Busines Law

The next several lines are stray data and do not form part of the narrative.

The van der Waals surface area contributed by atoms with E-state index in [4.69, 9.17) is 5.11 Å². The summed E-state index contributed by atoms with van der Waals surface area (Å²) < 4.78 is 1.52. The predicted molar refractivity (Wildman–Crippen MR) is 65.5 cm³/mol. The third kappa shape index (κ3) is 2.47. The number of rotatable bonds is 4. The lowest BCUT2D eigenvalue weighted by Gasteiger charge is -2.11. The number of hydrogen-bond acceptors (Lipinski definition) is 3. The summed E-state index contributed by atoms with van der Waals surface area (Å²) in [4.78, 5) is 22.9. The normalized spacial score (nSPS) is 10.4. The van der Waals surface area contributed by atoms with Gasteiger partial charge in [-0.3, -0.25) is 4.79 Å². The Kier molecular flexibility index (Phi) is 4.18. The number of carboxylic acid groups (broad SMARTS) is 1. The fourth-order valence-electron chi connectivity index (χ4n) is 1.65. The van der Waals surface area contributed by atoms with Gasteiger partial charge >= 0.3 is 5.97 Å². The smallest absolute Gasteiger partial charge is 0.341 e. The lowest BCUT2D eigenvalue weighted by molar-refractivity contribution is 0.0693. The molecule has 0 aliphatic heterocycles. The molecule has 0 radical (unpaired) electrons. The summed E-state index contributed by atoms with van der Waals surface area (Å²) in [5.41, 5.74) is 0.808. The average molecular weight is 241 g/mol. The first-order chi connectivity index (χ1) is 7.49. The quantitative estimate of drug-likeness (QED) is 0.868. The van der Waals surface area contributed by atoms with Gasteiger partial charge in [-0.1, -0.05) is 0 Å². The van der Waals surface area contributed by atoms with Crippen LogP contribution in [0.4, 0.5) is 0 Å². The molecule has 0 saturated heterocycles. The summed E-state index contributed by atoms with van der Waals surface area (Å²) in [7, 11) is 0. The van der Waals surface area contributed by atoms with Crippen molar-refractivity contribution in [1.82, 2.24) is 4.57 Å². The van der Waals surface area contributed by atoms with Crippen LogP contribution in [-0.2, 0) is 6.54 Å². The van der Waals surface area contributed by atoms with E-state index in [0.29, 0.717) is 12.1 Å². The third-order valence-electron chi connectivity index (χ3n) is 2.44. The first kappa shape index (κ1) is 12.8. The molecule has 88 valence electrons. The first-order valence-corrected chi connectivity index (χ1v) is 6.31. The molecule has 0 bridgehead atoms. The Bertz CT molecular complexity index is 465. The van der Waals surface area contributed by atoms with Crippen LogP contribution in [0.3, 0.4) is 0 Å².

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If one asks the question "what are the reasons for Taiwan's economic success," a person will most likely receive the answer that it is the Chinese people itself. Being born in America of a Chinese ethnic background, I have been able to summarize the Chinese Identity. This identity is one that puts the family and work first, which in turn, calls for twice the amount of work due to the family. There is modesty in the mind of one, but in the spirit lies a sense of pride. This identity, I believe, is one of the main underlying reasons of Taiwan's success. Above this hearth, lies the factors that have helped Taiwan to become one of the fastest growing and economically developed countries in the world. Many things go in to play when discussing this transformation of Taiwan, but of most important are its structural, industrial, import and export, and agricultural changes. BRIEF HISTORY To fully appreciate the progress of the economic development of Taiwan, one must first understand its conditions at the end of the nineteenth century. In the early 1600's, Taiwan was a place inhabited only of small bands of Chinese and Japanese pirates. To try to gain hold of China's market, the Dutch stepped in and occupied Taiwan from 1624 to 1662. Managed by the Dutch East India Company, this island became a meeting ground for Dutch, Chinese and Japanese merchants. Because the Dutch valued Taiwan only for its strategic position, little progress was made to develop the island's resources. In 1624, when the Dutch had arrived, they had reported a Chinese population of 25,000. Nearly forty years of Dutch rule came to an end in 1662 when the Dutch were driven out of Taiwan by Cheng Ch'eng-kung of the Ming dynasty and his army of 25,000 men (Ho, 9). In 1887, in response from a French threat to Taiwan, they changed the idea of their island from a prefecture to a province. Liu Ming-ch-uan was appointed governor. During his session ge encouraged immigration. From 1884 to 1891 the government subsidized immigrant's travel expenses across the Taiwan strait (Ho, 11). The population of Taiwan in 1887 was recorded at 3,200,000 Chinese. The economy, under Liu, contained exports mainly of sugar and tea. Looking at the imports of their time are that of an underdeveloped country, mostly of consumer goods. Opium was the largest import accounting for almost 45 to 75 percent of all total imports. Almost all imports and about 80 percent of exports came from Hong Kong and other Chinese ports. Statistics show that once Taiwan opened itself to other foreign merchants, the volume of trade was greatly improved. "The total volume of trade in the early 1870's was around 2,000,000 custom taels; by the early 1880's it had increased to about 4,000,000 custom taels (Ho, 16). Looking at production, it is seen that Taiwan's agriculture was much like that in south China. Although their agricultural techniques were traditional, Taiwan's section in the late eighteenth and nineteenth century was a major development in their economic history. By the end of the nineteenth century, Taiwan planted nearly 1,700 varieties of rice seeds. During the 200 years of Taiwan governed by the Ch'ing government, little interest was taken in developing the economy. Modernization, started to take place at the end of the nineteenth century when Liu Ming-ch'uan took over. The seven years of his administration from 1884 to 1891 was the only serious effort by a Ch'ing official to improve the island. Even though Taiwan became more sophisticated, they still did have much more institutional and structural changes to take on. GROWTH UNDER JAPANESE RULE From 1895-1945, Taiwan's economy was held under colonial rule, with government focusing mainly on increasing agricultural productivity. Japan demanded sugar and rice from Taiwan; in turn, Taiwan was expected to accept Japanese industrial goods. Around 1911 things started to change when fiscal incentives and tariff protection were enforced to encourage growth of Japanese privately owned sugar mills on the island. Ho states that By 1930, it is estimated that close to 20 percent of national income on the island was generated within industry, with food processing responsible for the lion s share, accounting for 67 percent of all registered factories, 54 percent of total industrial product, and 55 percent of industrial employment. As tensions grew in the Pacific areas during the 1930 s Japan started to realize the importance of Taiwan s location. Upon this realization, they began to invest more heavily in nonagricultural infrastructure such as power and transport; and also in basic industries such as cement, paper, fertilizer, and oil refining. This investment helped the manufacturing output to grow at 6 percent annually during the 1930 s. A key factor in creating the pathway for later industrialization was the transport network. This system contained road, narrow-gauge rail, and electrification works. The p

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